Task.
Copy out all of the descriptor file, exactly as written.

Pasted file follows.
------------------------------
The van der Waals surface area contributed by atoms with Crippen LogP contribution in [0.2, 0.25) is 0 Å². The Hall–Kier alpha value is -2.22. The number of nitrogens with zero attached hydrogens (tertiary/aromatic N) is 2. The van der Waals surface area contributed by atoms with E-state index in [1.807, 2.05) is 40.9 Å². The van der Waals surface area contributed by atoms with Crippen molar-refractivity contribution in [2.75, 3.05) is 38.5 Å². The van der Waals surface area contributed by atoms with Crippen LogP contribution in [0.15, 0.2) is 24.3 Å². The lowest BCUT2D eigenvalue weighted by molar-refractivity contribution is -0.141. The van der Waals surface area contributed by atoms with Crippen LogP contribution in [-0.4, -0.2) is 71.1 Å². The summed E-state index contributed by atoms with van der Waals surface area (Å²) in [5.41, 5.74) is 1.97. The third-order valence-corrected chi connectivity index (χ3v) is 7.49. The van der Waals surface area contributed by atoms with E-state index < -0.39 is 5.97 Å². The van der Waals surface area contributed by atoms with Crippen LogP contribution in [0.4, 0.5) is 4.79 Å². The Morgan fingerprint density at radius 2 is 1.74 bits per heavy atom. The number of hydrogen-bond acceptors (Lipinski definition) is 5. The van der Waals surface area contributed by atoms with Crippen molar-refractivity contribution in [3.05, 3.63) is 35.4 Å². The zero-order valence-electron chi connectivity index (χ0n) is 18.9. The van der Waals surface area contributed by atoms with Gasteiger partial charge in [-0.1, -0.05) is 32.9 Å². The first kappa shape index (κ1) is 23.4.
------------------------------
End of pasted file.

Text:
The van der Waals surface area contributed by atoms with Crippen LogP contribution in [0.2, 0.25) is 0 Å². The Hall–Kier alpha value is -2.22. The number of nitrogens with zero attached hydrogens (tertiary/aromatic N) is 2. The van der Waals surface area contributed by atoms with E-state index in [1.807, 2.05) is 40.9 Å². The van der Waals surface area contributed by atoms with Crippen molar-refractivity contribution in [2.75, 3.05) is 38.5 Å². The van der Waals surface area contributed by atoms with Crippen LogP contribution in [0.15, 0.2) is 24.3 Å². The lowest BCUT2D eigenvalue weighted by molar-refractivity contribution is -0.141. The van der Waals surface area contributed by atoms with Crippen LogP contribution in [-0.4, -0.2) is 71.1 Å². The summed E-state index contributed by atoms with van der Waals surface area (Å²) in [5.41, 5.74) is 1.97. The third-order valence-corrected chi connectivity index (χ3v) is 7.49. The van der Waals surface area contributed by atoms with E-state index < -0.39 is 5.97 Å². The van der Waals surface area contributed by atoms with Crippen LogP contribution in [0.4, 0.5) is 4.79 Å². The Morgan fingerprint density at radius 2 is 1.74 bits per heavy atom. The number of hydrogen-bond acceptors (Lipinski definition) is 5. The van der Waals surface area contributed by atoms with Crippen molar-refractivity contribution in [3.05, 3.63) is 35.4 Å². The zero-order valence-electron chi connectivity index (χ0n) is 18.9. The van der Waals surface area contributed by atoms with Gasteiger partial charge in [-0.1, -0.05) is 32.9 Å². The first kappa shape index (κ1) is 23.4.